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Philosophical Foundations of the Nature of Law$
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Wil Waluchow and Stefan Sciaraffa

Print publication date: 2013

Print ISBN-13: 9780199675517

Published to Oxford Scholarship Online: May 2013

DOI: 10.1093/acprof:oso/9780199675517.001.0001

Law and the Entitlement to Coerce *

Chapter:
(p.183) 8 Law and the Entitlement to Coerce*
Source:
Philosophical Foundations of the Nature of Law
Author(s):

Robert C. Hughes

Publisher:
Oxford University Press
DOI:10.1093/acprof:oso/9780199675517.003.0009

This chapter argues that the justification of the power to make law does not entail the existence of an entitlement to use or to threaten coercion. In a society of morally very good people, there can be a justified legal system in which no public agency or private party has any entitlement to enforce law coercively. In such a society, neither the need to address good-faith disagreement nor the need to provide a coercive assurance of people's rights would justify the risk to the innocent that coercive enforcement necessarily presents. In a society of flawed human beings, governments sometimes have an entitlement to coerce, but this entitlement may be more restrictive than is commonly supposed. A coercive response to free-riding is not always required to make laws morally binding. Depending on social circumstances, the need to address unjustified law-breaking may or may not warrant exposing the innocent to risk.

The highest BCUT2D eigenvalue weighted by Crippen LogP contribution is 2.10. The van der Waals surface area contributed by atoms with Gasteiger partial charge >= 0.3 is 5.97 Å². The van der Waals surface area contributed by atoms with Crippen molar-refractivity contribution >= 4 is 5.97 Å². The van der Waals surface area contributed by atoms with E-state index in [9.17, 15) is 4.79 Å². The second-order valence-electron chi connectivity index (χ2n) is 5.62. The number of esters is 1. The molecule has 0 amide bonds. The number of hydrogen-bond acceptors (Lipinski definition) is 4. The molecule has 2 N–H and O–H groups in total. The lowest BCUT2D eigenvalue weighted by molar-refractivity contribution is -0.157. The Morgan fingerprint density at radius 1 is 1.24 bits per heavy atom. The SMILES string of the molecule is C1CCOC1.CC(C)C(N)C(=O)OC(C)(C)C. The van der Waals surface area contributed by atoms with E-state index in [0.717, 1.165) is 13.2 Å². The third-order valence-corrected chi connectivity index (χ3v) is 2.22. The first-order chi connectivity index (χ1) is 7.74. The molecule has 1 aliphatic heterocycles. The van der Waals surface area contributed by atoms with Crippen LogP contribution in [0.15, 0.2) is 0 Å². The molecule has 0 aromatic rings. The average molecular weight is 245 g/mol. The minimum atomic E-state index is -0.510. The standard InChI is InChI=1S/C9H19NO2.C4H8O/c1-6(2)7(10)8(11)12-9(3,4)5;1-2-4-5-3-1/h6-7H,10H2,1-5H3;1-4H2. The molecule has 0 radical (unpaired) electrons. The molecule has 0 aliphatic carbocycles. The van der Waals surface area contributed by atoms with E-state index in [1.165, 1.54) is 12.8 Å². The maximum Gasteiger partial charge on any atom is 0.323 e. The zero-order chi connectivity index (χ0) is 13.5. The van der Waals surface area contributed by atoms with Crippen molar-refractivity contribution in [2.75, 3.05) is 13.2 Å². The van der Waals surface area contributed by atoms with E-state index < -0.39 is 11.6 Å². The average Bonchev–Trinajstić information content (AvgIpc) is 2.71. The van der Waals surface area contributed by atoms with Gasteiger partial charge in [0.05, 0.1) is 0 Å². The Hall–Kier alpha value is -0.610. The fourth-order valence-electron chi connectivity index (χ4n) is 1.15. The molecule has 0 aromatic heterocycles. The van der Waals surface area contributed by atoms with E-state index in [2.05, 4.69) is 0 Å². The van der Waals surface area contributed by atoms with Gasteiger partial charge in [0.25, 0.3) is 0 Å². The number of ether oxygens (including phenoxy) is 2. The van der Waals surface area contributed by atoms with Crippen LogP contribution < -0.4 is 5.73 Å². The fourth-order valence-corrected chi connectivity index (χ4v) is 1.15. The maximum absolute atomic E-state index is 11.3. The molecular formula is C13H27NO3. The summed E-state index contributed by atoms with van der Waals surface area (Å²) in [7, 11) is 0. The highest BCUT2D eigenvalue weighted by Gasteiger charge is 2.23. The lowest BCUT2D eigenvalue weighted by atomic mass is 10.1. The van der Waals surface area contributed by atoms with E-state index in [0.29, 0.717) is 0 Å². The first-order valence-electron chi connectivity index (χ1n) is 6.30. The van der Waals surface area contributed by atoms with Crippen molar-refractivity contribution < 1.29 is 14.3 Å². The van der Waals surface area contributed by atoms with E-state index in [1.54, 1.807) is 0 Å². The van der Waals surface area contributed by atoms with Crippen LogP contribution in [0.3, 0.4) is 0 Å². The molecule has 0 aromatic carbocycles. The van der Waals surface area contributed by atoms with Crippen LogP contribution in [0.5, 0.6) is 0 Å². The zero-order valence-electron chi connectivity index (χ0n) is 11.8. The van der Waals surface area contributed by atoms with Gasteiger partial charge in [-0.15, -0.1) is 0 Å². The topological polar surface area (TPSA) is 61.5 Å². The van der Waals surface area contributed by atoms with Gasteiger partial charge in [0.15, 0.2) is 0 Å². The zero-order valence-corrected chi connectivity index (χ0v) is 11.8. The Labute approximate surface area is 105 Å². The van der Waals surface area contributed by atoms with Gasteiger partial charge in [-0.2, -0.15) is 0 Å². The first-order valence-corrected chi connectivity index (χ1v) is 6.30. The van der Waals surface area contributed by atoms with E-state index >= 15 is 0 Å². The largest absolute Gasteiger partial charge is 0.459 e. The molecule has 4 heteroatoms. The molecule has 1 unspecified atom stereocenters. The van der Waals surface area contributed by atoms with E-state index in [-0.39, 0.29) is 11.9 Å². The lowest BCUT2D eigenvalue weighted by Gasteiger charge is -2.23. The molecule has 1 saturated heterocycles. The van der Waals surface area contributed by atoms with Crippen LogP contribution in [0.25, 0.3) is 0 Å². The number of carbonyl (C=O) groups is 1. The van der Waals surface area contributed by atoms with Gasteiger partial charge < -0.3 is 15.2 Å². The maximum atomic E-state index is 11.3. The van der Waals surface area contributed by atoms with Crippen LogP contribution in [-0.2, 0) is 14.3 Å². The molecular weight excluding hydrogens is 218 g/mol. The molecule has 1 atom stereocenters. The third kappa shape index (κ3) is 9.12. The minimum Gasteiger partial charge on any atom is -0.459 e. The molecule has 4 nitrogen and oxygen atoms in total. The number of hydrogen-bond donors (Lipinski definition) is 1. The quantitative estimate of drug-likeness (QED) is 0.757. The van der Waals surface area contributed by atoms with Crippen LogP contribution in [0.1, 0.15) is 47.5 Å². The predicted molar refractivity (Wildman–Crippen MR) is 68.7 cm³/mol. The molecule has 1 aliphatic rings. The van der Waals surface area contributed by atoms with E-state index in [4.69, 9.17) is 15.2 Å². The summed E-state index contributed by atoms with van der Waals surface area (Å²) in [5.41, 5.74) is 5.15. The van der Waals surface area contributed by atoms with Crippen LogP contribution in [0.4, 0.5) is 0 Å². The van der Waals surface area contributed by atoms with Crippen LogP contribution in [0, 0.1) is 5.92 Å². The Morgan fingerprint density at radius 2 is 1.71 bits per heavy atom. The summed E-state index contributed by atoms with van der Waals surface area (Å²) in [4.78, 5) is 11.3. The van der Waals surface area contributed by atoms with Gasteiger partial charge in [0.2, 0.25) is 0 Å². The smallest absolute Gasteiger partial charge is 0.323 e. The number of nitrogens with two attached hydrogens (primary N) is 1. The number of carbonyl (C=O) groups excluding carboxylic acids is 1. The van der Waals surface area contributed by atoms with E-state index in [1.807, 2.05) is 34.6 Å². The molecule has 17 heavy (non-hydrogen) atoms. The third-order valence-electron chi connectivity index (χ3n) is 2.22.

Keywords:   assurance, coercion, disagreement, enforcement, free-riding, law

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